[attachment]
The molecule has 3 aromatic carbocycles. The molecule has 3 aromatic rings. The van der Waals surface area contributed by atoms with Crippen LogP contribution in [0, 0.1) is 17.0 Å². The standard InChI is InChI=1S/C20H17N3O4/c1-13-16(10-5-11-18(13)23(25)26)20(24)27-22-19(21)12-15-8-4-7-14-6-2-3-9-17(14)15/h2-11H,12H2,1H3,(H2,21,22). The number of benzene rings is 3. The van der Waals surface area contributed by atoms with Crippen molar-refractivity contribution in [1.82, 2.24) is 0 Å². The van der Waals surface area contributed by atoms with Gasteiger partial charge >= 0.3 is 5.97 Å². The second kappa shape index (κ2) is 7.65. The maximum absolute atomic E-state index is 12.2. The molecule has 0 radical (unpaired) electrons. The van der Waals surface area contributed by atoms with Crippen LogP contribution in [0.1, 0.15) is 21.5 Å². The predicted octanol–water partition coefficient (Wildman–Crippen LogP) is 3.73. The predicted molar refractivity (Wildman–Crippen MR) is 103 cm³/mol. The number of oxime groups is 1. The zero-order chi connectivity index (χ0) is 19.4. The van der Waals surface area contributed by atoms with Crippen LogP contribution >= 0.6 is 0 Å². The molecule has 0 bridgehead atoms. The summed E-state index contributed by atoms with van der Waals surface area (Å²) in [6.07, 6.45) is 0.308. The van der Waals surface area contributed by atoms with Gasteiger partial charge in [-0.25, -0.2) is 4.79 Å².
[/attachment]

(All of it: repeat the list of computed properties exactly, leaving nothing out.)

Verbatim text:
The molecule has 3 aromatic carbocycles. The molecule has 3 aromatic rings. The van der Waals surface area contributed by atoms with Crippen LogP contribution in [0, 0.1) is 17.0 Å². The standard InChI is InChI=1S/C20H17N3O4/c1-13-16(10-5-11-18(13)23(25)26)20(24)27-22-19(21)12-15-8-4-7-14-6-2-3-9-17(14)15/h2-11H,12H2,1H3,(H2,21,22). The number of benzene rings is 3. The van der Waals surface area contributed by atoms with Crippen molar-refractivity contribution in [1.82, 2.24) is 0 Å². The van der Waals surface area contributed by atoms with Gasteiger partial charge >= 0.3 is 5.97 Å². The second kappa shape index (κ2) is 7.65. The maximum absolute atomic E-state index is 12.2. The molecule has 0 radical (unpaired) electrons. The van der Waals surface area contributed by atoms with Crippen LogP contribution in [0.1, 0.15) is 21.5 Å². The predicted octanol–water partition coefficient (Wildman–Crippen LogP) is 3.73. The predicted molar refractivity (Wildman–Crippen MR) is 103 cm³/mol. The number of oxime groups is 1. The zero-order chi connectivity index (χ0) is 19.4. The van der Waals surface area contributed by atoms with Crippen LogP contribution >= 0.6 is 0 Å². The molecule has 0 bridgehead atoms. The summed E-state index contributed by atoms with van der Waals surface area (Å²) in [6.07, 6.45) is 0.308. The van der Waals surface area contributed by atoms with Gasteiger partial charge in [-0.25, -0.2) is 4.79 Å².